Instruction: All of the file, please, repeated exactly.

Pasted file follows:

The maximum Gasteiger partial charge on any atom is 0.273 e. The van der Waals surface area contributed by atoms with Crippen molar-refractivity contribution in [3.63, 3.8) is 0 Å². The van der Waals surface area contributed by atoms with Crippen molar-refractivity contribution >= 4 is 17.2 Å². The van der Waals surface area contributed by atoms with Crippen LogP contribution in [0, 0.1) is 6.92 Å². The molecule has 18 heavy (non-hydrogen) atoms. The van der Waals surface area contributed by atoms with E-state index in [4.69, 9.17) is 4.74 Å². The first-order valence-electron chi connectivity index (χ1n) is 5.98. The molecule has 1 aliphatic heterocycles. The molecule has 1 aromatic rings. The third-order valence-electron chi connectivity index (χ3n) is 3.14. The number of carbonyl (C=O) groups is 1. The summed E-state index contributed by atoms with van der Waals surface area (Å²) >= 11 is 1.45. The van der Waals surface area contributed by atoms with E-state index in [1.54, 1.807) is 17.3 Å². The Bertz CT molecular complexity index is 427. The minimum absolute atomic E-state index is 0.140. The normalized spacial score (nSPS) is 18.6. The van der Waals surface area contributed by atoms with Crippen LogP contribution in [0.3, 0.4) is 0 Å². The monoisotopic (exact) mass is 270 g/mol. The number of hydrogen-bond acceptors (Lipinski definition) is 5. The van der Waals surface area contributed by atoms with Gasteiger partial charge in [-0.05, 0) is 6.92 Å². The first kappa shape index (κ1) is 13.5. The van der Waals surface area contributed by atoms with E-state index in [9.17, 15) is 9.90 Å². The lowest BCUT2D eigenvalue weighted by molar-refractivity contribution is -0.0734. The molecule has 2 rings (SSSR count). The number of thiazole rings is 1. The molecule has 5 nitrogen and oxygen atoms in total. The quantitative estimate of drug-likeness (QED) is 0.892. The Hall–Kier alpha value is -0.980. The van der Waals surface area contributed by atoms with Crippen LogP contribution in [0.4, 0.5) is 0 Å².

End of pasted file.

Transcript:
The maximum Gasteiger partial charge on any atom is 0.273 e. The van der Waals surface area contributed by atoms with Crippen molar-refractivity contribution in [3.63, 3.8) is 0 Å². The van der Waals surface area contributed by atoms with Crippen molar-refractivity contribution >= 4 is 17.2 Å². The van der Waals surface area contributed by atoms with Crippen LogP contribution in [0, 0.1) is 6.92 Å². The molecule has 18 heavy (non-hydrogen) atoms. The van der Waals surface area contributed by atoms with E-state index in [4.69, 9.17) is 4.74 Å². The first-order valence-electron chi connectivity index (χ1n) is 5.98. The molecule has 1 aliphatic heterocycles. The molecule has 1 aromatic rings. The third-order valence-electron chi connectivity index (χ3n) is 3.14. The number of carbonyl (C=O) groups is 1. The summed E-state index contributed by atoms with van der Waals surface area (Å²) >= 11 is 1.45. The van der Waals surface area contributed by atoms with E-state index in [1.54, 1.807) is 17.3 Å². The Bertz CT molecular complexity index is 427. The minimum absolute atomic E-state index is 0.140. The normalized spacial score (nSPS) is 18.6. The van der Waals surface area contributed by atoms with Crippen LogP contribution in [0.3, 0.4) is 0 Å². The monoisotopic (exact) mass is 270 g/mol. The number of hydrogen-bond acceptors (Lipinski definition) is 5. The van der Waals surface area contributed by atoms with Gasteiger partial charge in [-0.05, 0) is 6.92 Å². The first kappa shape index (κ1) is 13.5. The van der Waals surface area contributed by atoms with E-state index in [9.17, 15) is 9.90 Å². The lowest BCUT2D eigenvalue weighted by molar-refractivity contribution is -0.0734. The molecule has 2 rings (SSSR count). The number of thiazole rings is 1. The molecule has 5 nitrogen and oxygen atoms in total. The quantitative estimate of drug-likeness (QED) is 0.892. The Hall–Kier alpha value is -0.980. The van der Waals surface area contributed by atoms with Crippen LogP contribution in [0.4, 0.5) is 0 Å².